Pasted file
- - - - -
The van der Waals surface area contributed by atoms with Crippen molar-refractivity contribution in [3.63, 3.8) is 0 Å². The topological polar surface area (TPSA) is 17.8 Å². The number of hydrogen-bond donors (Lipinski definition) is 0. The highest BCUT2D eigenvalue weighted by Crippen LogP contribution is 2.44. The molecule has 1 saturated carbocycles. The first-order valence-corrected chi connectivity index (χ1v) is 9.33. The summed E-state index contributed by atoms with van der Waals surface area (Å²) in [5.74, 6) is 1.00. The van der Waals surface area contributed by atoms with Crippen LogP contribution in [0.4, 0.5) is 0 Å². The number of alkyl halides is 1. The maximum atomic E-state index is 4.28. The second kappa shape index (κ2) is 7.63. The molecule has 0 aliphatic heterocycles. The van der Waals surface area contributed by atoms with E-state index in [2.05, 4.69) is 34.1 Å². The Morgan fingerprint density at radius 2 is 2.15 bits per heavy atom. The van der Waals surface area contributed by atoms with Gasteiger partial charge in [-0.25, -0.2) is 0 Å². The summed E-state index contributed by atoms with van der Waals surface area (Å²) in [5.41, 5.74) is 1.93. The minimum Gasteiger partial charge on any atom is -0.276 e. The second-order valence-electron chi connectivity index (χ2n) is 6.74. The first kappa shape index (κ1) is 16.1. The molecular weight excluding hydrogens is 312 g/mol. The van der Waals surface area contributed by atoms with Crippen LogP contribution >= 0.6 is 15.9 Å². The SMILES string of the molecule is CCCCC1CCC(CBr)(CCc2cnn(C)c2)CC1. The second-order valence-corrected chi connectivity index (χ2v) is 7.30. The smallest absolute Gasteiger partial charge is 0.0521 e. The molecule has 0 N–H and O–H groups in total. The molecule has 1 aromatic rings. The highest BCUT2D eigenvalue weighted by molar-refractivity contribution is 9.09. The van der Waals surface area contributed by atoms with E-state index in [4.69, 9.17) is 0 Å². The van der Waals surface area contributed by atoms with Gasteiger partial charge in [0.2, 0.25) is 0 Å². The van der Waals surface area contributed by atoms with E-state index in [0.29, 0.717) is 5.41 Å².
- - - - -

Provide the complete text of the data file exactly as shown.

The van der Waals surface area contributed by atoms with Crippen molar-refractivity contribution in [3.63, 3.8) is 0 Å². The topological polar surface area (TPSA) is 17.8 Å². The number of hydrogen-bond donors (Lipinski definition) is 0. The highest BCUT2D eigenvalue weighted by Crippen LogP contribution is 2.44. The molecule has 1 saturated carbocycles. The first-order valence-corrected chi connectivity index (χ1v) is 9.33. The summed E-state index contributed by atoms with van der Waals surface area (Å²) in [5.74, 6) is 1.00. The van der Waals surface area contributed by atoms with Crippen LogP contribution in [0.4, 0.5) is 0 Å². The number of alkyl halides is 1. The maximum atomic E-state index is 4.28. The second kappa shape index (κ2) is 7.63. The molecule has 0 aliphatic heterocycles. The van der Waals surface area contributed by atoms with E-state index in [2.05, 4.69) is 34.1 Å². The Morgan fingerprint density at radius 2 is 2.15 bits per heavy atom. The van der Waals surface area contributed by atoms with Gasteiger partial charge in [-0.25, -0.2) is 0 Å². The summed E-state index contributed by atoms with van der Waals surface area (Å²) in [5.41, 5.74) is 1.93. The minimum Gasteiger partial charge on any atom is -0.276 e. The second-order valence-electron chi connectivity index (χ2n) is 6.74. The first kappa shape index (κ1) is 16.1. The molecular weight excluding hydrogens is 312 g/mol. The van der Waals surface area contributed by atoms with Crippen LogP contribution >= 0.6 is 15.9 Å². The SMILES string of the molecule is CCCCC1CCC(CBr)(CCc2cnn(C)c2)CC1. The second-order valence-corrected chi connectivity index (χ2v) is 7.30. The smallest absolute Gasteiger partial charge is 0.0521 e. The molecule has 0 N–H and O–H groups in total. The molecule has 1 aromatic rings. The highest BCUT2D eigenvalue weighted by molar-refractivity contribution is 9.09. The van der Waals surface area contributed by atoms with E-state index in [4.69, 9.17) is 0 Å². The van der Waals surface area contributed by atoms with Gasteiger partial charge in [0.2, 0.25) is 0 Å². The van der Waals surface area contributed by atoms with E-state index in [0.29, 0.717) is 5.41 Å².